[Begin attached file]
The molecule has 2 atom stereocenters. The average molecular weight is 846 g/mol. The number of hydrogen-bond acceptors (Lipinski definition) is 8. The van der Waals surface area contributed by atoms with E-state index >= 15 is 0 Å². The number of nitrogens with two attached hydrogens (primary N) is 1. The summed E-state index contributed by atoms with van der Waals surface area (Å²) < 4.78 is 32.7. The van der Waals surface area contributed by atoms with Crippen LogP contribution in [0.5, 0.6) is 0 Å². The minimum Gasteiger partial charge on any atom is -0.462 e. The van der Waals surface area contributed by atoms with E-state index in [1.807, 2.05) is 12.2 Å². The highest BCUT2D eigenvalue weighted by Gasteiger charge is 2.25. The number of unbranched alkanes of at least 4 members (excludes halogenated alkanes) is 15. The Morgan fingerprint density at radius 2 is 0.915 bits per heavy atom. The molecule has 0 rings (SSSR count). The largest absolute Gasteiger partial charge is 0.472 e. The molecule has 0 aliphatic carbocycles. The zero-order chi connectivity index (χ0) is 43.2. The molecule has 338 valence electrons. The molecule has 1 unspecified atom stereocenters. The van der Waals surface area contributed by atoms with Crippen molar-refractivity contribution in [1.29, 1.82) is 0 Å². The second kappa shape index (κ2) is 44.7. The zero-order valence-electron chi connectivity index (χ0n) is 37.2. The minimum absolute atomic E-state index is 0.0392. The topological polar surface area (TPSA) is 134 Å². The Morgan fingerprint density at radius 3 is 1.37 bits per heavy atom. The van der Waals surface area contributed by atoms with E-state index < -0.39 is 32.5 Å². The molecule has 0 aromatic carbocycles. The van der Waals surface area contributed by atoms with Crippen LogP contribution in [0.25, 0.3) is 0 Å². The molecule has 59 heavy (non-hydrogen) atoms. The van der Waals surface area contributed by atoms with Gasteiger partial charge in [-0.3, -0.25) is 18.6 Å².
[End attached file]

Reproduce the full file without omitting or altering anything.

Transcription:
The molecule has 2 atom stereocenters. The average molecular weight is 846 g/mol. The number of hydrogen-bond acceptors (Lipinski definition) is 8. The van der Waals surface area contributed by atoms with E-state index >= 15 is 0 Å². The number of nitrogens with two attached hydrogens (primary N) is 1. The summed E-state index contributed by atoms with van der Waals surface area (Å²) < 4.78 is 32.7. The van der Waals surface area contributed by atoms with Crippen LogP contribution in [0.5, 0.6) is 0 Å². The minimum Gasteiger partial charge on any atom is -0.462 e. The van der Waals surface area contributed by atoms with E-state index in [1.807, 2.05) is 12.2 Å². The highest BCUT2D eigenvalue weighted by Gasteiger charge is 2.25. The number of unbranched alkanes of at least 4 members (excludes halogenated alkanes) is 15. The Morgan fingerprint density at radius 2 is 0.915 bits per heavy atom. The molecule has 0 rings (SSSR count). The largest absolute Gasteiger partial charge is 0.472 e. The molecule has 0 aliphatic carbocycles. The zero-order chi connectivity index (χ0) is 43.2. The molecule has 338 valence electrons. The molecule has 1 unspecified atom stereocenters. The van der Waals surface area contributed by atoms with Crippen molar-refractivity contribution in [1.29, 1.82) is 0 Å². The second kappa shape index (κ2) is 44.7. The zero-order valence-electron chi connectivity index (χ0n) is 37.2. The minimum absolute atomic E-state index is 0.0392. The topological polar surface area (TPSA) is 134 Å². The Morgan fingerprint density at radius 3 is 1.37 bits per heavy atom. The van der Waals surface area contributed by atoms with E-state index < -0.39 is 32.5 Å². The molecule has 0 aromatic carbocycles. The van der Waals surface area contributed by atoms with Crippen LogP contribution in [0.25, 0.3) is 0 Å². The molecule has 59 heavy (non-hydrogen) atoms. The van der Waals surface area contributed by atoms with Gasteiger partial charge in [-0.3, -0.25) is 18.6 Å².